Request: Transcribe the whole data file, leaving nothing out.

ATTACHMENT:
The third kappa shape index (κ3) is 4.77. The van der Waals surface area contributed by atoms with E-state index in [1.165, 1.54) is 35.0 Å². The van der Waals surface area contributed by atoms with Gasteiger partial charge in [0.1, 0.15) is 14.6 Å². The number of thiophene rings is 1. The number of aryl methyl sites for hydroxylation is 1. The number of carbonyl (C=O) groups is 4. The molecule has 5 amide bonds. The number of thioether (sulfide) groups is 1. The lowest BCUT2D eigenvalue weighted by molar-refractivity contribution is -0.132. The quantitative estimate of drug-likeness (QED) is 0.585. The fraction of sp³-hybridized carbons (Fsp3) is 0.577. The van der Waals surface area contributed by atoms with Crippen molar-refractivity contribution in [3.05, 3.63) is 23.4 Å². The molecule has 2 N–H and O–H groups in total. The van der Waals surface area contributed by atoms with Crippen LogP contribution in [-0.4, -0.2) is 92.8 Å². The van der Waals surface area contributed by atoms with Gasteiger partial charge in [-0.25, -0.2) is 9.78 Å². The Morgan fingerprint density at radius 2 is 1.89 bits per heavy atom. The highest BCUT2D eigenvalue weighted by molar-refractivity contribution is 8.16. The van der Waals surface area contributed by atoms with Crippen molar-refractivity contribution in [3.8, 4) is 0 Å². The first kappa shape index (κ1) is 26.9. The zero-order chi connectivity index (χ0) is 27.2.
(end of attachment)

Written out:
The third kappa shape index (κ3) is 4.77. The van der Waals surface area contributed by atoms with E-state index in [1.165, 1.54) is 35.0 Å². The van der Waals surface area contributed by atoms with Gasteiger partial charge in [0.1, 0.15) is 14.6 Å². The number of thiophene rings is 1. The number of aryl methyl sites for hydroxylation is 1. The number of carbonyl (C=O) groups is 4. The molecule has 5 amide bonds. The number of thioether (sulfide) groups is 1. The lowest BCUT2D eigenvalue weighted by molar-refractivity contribution is -0.132. The quantitative estimate of drug-likeness (QED) is 0.585. The fraction of sp³-hybridized carbons (Fsp3) is 0.577. The van der Waals surface area contributed by atoms with Crippen molar-refractivity contribution in [3.05, 3.63) is 23.4 Å². The molecule has 2 N–H and O–H groups in total. The van der Waals surface area contributed by atoms with Crippen LogP contribution in [-0.4, -0.2) is 92.8 Å². The van der Waals surface area contributed by atoms with Gasteiger partial charge in [-0.25, -0.2) is 9.78 Å². The Morgan fingerprint density at radius 2 is 1.89 bits per heavy atom. The highest BCUT2D eigenvalue weighted by molar-refractivity contribution is 8.16. The van der Waals surface area contributed by atoms with Crippen molar-refractivity contribution in [3.8, 4) is 0 Å². The first kappa shape index (κ1) is 26.9. The zero-order chi connectivity index (χ0) is 27.2.